views on touch typing aged 8(41 Posts)
Any views on an 8 year old learning touch typing? If successful can you recommend a fun programme to teach it.
Oh me too - bump - I'd like my 8 yr-old to touch type.
Watching with interest. I taught myself to touch type at about 14 by tippexing out the letters on my keyboard keys. But I was already a competent typist so found it pretty easy.
BBC Dance Mat Typing is a free online touch typing resource for children...and me! I used it to teach myself touch typing and it's brilliant!
Touch typing is a brilliant skill to have and the earlier you can start, the better! Thanks to Ray for a great website suggestion...
Does everyone agree that the BBC site is the best??
bbc site is ok but very limited - ds whizzed through in no time but was definitely not a touch typist at the end
Mavis Beacon did it for him ... but he was 10 so that bit older
He's brilliant at typing now - ludicrously fast - and it's made so much difference to the amount he's able to write (handwriting v slow and painful for him)
My DS who is 8 had to do this at school this year and was struggling - after a bit (ok a lot) of research I bought him a nessy fingers pc game on eBay. He loves it and has improved.
I wish they'd teach touch-typing at school rather than cursive handwriting - this is what many of my friends in the USA's children are doing.
Such a useful skill.
I did Mavis Beacon years ago...
dd1 is 9, and has decided to learn to touch type as a 'holiday challenge'.
She is using BBC's Dance Mat, which is brill and is learning fast.
I think it's a hugely useful skill, to be learned before starting secondary school - I'm so grateful I can touch type, though I never used it for work.
Ds is learning at school using the BBC website. I think it is a brilliant skill to learn and am pleased it is part of the curriculum at his school. His speed has improved enormously but he is still not able to 'touch type' as I do not think his fingers are long enough! It is really hard to learn properly at this age.
Yes, I think dd would have struggled a year ago. Now, at 9.5, it's no problem (ditto piano - improved enormously as fingers grew this year!)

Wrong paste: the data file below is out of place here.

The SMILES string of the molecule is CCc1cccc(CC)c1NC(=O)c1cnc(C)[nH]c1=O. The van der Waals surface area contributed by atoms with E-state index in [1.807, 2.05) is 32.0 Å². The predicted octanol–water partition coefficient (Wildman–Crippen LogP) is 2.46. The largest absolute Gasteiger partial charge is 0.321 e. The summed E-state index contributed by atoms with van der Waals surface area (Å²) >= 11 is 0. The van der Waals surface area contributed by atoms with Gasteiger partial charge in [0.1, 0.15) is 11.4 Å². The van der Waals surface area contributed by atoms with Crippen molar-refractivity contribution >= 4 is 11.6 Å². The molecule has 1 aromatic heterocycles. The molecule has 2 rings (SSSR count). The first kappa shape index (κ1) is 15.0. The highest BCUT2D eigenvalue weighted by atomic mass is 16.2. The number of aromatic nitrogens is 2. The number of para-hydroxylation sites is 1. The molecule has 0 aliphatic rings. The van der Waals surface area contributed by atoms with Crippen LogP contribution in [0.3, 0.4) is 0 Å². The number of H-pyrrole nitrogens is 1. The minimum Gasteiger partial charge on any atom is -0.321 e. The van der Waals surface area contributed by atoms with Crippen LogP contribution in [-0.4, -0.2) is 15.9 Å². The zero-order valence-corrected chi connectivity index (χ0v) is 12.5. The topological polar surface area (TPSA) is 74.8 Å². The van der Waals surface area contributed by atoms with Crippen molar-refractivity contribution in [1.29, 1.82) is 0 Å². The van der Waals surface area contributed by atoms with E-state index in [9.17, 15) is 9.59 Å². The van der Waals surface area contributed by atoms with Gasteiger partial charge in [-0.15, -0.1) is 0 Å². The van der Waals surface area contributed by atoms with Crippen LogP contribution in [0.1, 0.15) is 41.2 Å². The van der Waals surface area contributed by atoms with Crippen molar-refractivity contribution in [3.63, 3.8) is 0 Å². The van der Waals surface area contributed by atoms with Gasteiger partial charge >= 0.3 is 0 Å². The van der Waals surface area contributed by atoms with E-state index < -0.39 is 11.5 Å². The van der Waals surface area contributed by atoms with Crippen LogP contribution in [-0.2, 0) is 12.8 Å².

DD1 has worked her way through the Dance Mat typing programme, but still really struggles with typing. She gets very frustrated by anything that has to be produced on a computer. She's in Year 6 so it's becoming real issue.
Think we'll give Mavis Beacon a go and see if that's better.
I'm disgusted to see that the latest reforms for the national curriculum STILL have loads of emphasis on beautiful handwriting and bugger all about typing. We are not educating Victorian clerks any more!
Hi - retired male TA here :
I was taught to touch-type in the RAF National Service in 1958, and have been doing it ever since!
For a couple of years I taught Yr2 as a lunch-time activity, but I selected children I knew would have the patience and self-discipline to do it, but it is quite a big 'ask' at Yr2.
I have also done some with Yr6, again as a 'club' activity rather than in lessons. In both cases I made the resources myself, though Yr6 children also used an on-line program.
The BBC Dance Mat is fine to get children (and maybe parents!) started. I haven't used Mavis Beacon myself, but it is often quoted, though I get the impression it could be a bit 'stuffy' - but it may have been undated now.
Somewhere I did have a list of alternatives, and if I can find it I will come back with info. I may also have a 'help list' I once compiled on how best to tackle the skill, which I'll try and find.
It is certainly a useful skill to have, but it is MUCH easier on an 'office' style computer keyboard, rather than a 'lap-top' which does not have the correct 'feel' or 'reach', but I guess the office keyboard is getting phased out in many locations these days.
Watch this space, and I'll try to get back with more info in a few days.
Hi again -
Easier than I thought it might be - I have found a link regarding touch typing, which I'll try and post below : www.educational-freeware.com/news/top-5-free-typing-tutors.aspx
if anyone wants any further help, you can 'message' me. And sometime I'll have a look at Mavis Beacon.